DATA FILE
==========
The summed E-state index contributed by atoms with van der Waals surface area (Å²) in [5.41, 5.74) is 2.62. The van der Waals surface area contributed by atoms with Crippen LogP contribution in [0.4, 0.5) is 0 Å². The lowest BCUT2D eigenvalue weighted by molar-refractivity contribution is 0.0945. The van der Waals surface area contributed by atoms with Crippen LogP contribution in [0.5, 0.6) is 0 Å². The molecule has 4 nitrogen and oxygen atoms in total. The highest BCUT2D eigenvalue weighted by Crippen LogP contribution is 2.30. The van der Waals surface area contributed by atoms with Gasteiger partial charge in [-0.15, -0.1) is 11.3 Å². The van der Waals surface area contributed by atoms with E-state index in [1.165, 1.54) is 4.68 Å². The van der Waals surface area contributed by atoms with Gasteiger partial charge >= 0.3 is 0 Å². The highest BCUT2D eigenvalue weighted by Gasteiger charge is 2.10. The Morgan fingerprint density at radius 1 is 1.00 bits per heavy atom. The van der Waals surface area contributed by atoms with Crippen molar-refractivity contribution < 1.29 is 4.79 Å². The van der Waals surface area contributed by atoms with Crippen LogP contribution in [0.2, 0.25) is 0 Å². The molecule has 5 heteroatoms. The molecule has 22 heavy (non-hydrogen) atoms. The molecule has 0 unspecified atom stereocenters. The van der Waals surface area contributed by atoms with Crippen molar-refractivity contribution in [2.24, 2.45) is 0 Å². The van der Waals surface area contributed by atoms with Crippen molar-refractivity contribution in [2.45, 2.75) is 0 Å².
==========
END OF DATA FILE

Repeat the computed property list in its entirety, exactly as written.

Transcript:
The summed E-state index contributed by atoms with van der Waals surface area (Å²) in [5.41, 5.74) is 2.62. The van der Waals surface area contributed by atoms with Crippen LogP contribution in [0.4, 0.5) is 0 Å². The lowest BCUT2D eigenvalue weighted by molar-refractivity contribution is 0.0945. The van der Waals surface area contributed by atoms with Crippen LogP contribution in [0.5, 0.6) is 0 Å². The molecule has 4 nitrogen and oxygen atoms in total. The highest BCUT2D eigenvalue weighted by Crippen LogP contribution is 2.30. The van der Waals surface area contributed by atoms with Gasteiger partial charge in [-0.15, -0.1) is 11.3 Å². The van der Waals surface area contributed by atoms with E-state index in [1.165, 1.54) is 4.68 Å². The van der Waals surface area contributed by atoms with Gasteiger partial charge >= 0.3 is 0 Å². The highest BCUT2D eigenvalue weighted by Gasteiger charge is 2.10. The Morgan fingerprint density at radius 1 is 1.00 bits per heavy atom. The van der Waals surface area contributed by atoms with Crippen molar-refractivity contribution < 1.29 is 4.79 Å². The van der Waals surface area contributed by atoms with Crippen LogP contribution in [0.2, 0.25) is 0 Å². The molecule has 5 heteroatoms. The molecule has 22 heavy (non-hydrogen) atoms. The molecule has 0 unspecified atom stereocenters. The van der Waals surface area contributed by atoms with Crippen molar-refractivity contribution in [2.24, 2.45) is 0 Å². The van der Waals surface area contributed by atoms with Crippen molar-refractivity contribution in [2.45, 2.75) is 0 Å².